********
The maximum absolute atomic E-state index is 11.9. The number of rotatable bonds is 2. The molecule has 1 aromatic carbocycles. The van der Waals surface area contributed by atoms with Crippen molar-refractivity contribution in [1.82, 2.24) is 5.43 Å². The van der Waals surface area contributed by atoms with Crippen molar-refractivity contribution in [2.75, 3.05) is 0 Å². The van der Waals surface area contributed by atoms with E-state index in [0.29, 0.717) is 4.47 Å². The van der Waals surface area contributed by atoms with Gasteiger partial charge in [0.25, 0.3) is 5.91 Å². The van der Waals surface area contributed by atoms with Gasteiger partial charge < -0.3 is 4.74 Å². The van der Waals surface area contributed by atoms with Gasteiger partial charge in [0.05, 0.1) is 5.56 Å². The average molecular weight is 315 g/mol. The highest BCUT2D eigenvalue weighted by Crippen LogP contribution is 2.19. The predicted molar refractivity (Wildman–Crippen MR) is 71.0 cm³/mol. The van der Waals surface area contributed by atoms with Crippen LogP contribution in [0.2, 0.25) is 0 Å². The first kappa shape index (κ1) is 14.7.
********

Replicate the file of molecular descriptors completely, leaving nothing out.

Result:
The maximum absolute atomic E-state index is 11.9. The number of rotatable bonds is 2. The molecule has 1 aromatic carbocycles. The van der Waals surface area contributed by atoms with Crippen molar-refractivity contribution in [1.82, 2.24) is 5.43 Å². The van der Waals surface area contributed by atoms with Crippen molar-refractivity contribution in [2.75, 3.05) is 0 Å². The van der Waals surface area contributed by atoms with E-state index in [0.29, 0.717) is 4.47 Å². The van der Waals surface area contributed by atoms with Gasteiger partial charge in [0.25, 0.3) is 5.91 Å². The van der Waals surface area contributed by atoms with Gasteiger partial charge < -0.3 is 4.74 Å². The van der Waals surface area contributed by atoms with Gasteiger partial charge in [0.05, 0.1) is 5.56 Å². The average molecular weight is 315 g/mol. The highest BCUT2D eigenvalue weighted by Crippen LogP contribution is 2.19. The predicted molar refractivity (Wildman–Crippen MR) is 71.0 cm³/mol. The van der Waals surface area contributed by atoms with Crippen LogP contribution in [0.2, 0.25) is 0 Å². The first kappa shape index (κ1) is 14.7.